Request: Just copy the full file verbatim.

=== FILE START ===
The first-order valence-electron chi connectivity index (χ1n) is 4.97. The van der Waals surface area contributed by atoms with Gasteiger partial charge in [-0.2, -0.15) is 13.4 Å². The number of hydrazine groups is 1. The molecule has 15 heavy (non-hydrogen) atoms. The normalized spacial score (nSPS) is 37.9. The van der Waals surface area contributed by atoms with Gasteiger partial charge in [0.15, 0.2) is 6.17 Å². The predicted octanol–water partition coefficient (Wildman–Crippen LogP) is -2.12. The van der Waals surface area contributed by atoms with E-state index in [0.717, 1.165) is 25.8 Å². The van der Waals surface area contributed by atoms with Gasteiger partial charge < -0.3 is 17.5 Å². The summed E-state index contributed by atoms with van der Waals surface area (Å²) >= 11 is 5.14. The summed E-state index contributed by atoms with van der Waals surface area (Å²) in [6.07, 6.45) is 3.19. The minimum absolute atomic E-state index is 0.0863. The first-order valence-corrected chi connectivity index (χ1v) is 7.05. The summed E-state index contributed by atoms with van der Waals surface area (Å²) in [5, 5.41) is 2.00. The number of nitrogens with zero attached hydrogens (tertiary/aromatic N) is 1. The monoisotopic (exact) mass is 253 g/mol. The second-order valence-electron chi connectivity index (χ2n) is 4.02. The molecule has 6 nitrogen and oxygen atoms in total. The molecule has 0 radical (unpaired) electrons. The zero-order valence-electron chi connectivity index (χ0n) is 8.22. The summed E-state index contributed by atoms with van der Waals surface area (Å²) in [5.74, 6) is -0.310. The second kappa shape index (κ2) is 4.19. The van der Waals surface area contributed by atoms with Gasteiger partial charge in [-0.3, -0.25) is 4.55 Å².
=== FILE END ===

The first-order valence-electron chi connectivity index (χ1n) is 4.97. The van der Waals surface area contributed by atoms with Gasteiger partial charge in [-0.2, -0.15) is 13.4 Å². The number of hydrazine groups is 1. The molecule has 15 heavy (non-hydrogen) atoms. The normalized spacial score (nSPS) is 37.9. The van der Waals surface area contributed by atoms with Gasteiger partial charge in [0.15, 0.2) is 6.17 Å². The predicted octanol–water partition coefficient (Wildman–Crippen LogP) is -2.12. The van der Waals surface area contributed by atoms with E-state index in [0.717, 1.165) is 25.8 Å². The van der Waals surface area contributed by atoms with Gasteiger partial charge < -0.3 is 17.5 Å². The summed E-state index contributed by atoms with van der Waals surface area (Å²) >= 11 is 5.14. The summed E-state index contributed by atoms with van der Waals surface area (Å²) in [6.07, 6.45) is 3.19. The minimum absolute atomic E-state index is 0.0863. The first-order valence-corrected chi connectivity index (χ1v) is 7.05. The summed E-state index contributed by atoms with van der Waals surface area (Å²) in [5, 5.41) is 2.00. The number of nitrogens with zero attached hydrogens (tertiary/aromatic N) is 1. The monoisotopic (exact) mass is 253 g/mol. The second-order valence-electron chi connectivity index (χ2n) is 4.02. The molecule has 6 nitrogen and oxygen atoms in total. The molecule has 0 radical (unpaired) electrons. The zero-order valence-electron chi connectivity index (χ0n) is 8.22. The summed E-state index contributed by atoms with van der Waals surface area (Å²) in [5.74, 6) is -0.310. The second kappa shape index (κ2) is 4.19. The van der Waals surface area contributed by atoms with Gasteiger partial charge in [-0.3, -0.25) is 4.55 Å².